Upper respiratory tract infections

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In Process

Author / Curator:

Faculty Advisor:

GUIDELINES:
The format of each page are recommended guidelines. They should be fluid as each topic will have a unique flow.

(1) Be concise.

(2) Be evidence-based. (Everything should have a reputable citation and resource)

(3) Be clinically relevant. (Avoid unnecessary discussion of pathophysiology and epidemiology if it does not help clinical decision-making).


Top Teaching Points

Background

- Epidemiology: adults typically have 2-4/year, which totals 5 years of suffering over a lifetime -> $60B economic loss annually

- Physiology / Pathophysiology: Hand contact, sneezing, coughing. Most contagious for first 1-3 days but up to 2 weeks

- Progression and Complications of Disease:

  • Acute rhinosinusitis - most patients are viral and recover clinically w/i 21 days w/o abx (Puhakka J Allergy Clin Immunol 1998); signs of (rare) bacterial sinusitis include maxillofacial or dental pain
  • Lower respiratory tract infection
  • Asthma attack
  • Acute otitis media

Diagnosis

All diagnosis information should be evidence-based only. Recommended sub-headers:

- Risk factors: Immunosuppression, Malnutrition, Cigarette smoking, Sleep <7h, Severe chronic stress

- Signs and Symptoms

  • Rhinorrhea (vs. tonsillitis, pharyngitis)
  • Nasal congestion/discharge (initially clear and watery -> white/yellow/green) (vs. tonsillitis)
    • NOTE: color of secretion is not alone predictive of bacterial infection
  • Sneezing
  • Sore or "scratchy" throat (vs. rhinitis)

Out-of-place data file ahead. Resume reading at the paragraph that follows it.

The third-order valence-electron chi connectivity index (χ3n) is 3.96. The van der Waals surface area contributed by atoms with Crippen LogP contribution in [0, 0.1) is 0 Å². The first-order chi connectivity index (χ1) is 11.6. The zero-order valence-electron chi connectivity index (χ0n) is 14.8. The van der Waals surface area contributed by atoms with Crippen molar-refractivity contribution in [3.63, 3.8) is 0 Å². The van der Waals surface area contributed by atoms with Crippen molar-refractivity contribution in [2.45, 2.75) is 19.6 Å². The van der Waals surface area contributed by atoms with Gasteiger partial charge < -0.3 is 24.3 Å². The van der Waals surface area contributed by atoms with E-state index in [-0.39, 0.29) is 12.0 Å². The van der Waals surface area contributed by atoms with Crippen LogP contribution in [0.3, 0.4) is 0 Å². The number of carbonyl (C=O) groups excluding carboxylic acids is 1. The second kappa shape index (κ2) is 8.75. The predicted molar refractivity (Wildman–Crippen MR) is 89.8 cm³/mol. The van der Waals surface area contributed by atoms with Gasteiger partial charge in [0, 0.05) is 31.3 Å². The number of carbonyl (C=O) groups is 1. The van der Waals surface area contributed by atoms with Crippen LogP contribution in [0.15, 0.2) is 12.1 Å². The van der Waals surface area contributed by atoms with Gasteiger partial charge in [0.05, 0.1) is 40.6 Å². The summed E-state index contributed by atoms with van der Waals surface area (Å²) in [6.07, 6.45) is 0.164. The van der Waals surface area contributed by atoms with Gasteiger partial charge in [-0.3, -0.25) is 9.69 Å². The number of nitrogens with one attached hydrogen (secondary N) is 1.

• Cough (vs. rhinitis) later on
  • Malaise
  • +/- low-grade fever (rarely in adults; vs. influenza)
  • No facial pain or ear pain (vs. rhinosinusitis), myalgias (vs. influenza), headache (vs. influenza)

- Differential Diagnosis (i.e. what else to look for): Rhinitis, Rhinosinusitis, Pharyngitis, Tonsillitis, Influenza, Pertussis

- Physical Exam Findings

- Recommended Work-up (Evidence-based Labs / Imaging / Diagnostics)

Management

Rhinorrhea and congestion

  • Netti pot (not effective Cochrane 2010)
  • Antihistamine/decongestant combination (Cochrane 2012)
    • NyQuil, DayQuil, Claritin [loratidine] D
  • Atrovent nasal spray (Cochrane 2013)
  • Antihistamines (Cochrane 2015) have small effect to reduce symptoms on day 1 on 2 only
    • Benadryl at night
  • Decongestants (Cochrane 2015)
    • Pseudoephedrine (Sudafed) but concern for rebound congestion
    • Phenylephrine - no data, likely useless
  • Intranasal glucocorticoid - no benefit (Cochrane 2015)

Cough

  • Guaifenesin (Cochrane 2014 with almost no effect)
  • Dextromethorphan (Chest 2001 with possible improvement, not recommended by ACCP)
  • Codeine syrup (Cochrane 2014 with no effect, not recommended by ACCP)

Generalized

  • NSAIDs and Tylenol (Cochrane 2015 with good data for symptom relief)
  • Vitamin C 200 mg reduces duration of symptoms
  • Echinacea (Cochrane 2014) with possible evidence for prevention and symptom relief
  • Zinc > 75mg daily reduces viral replication, if taken within 24 hours reduction symptoms by about 1 day, but not generally recommended because of little understanding of side effects (e.g. anosmia from early administration intranasally)

- Things to Avoid (e.g. dietary, medication restrictions)

Other Teaching Pearls

These should be short one-liners (with citations) of unique or interesting "pearls" that can offer teaching points for more advanced practitioners. (e.g. Losartan is the only ARB hypertensive agent that is associated with a lower incidence of gout attacks [1])

Trial Summaries

These are brief one-line summaries of relevant trials and studies. One recommendation is to like to discussion pages like WikiJournalClub for further information.

Ongoing controversies / New updates

What's the latest scuttlebutt? This is a place to include new guidelines, controversies, or other recent updates on the topic.

Teaching Resources

Blogs:

Videos:

Podcast episodes:

Core review articles / Guidelines:

Other links:

References


Upper respiratory tract infections

  1. Choi et al.: Antihypertensive drugs and risk of incident gout among patients with hypertension: population based case-control study. BMJ 2012;344:d8190.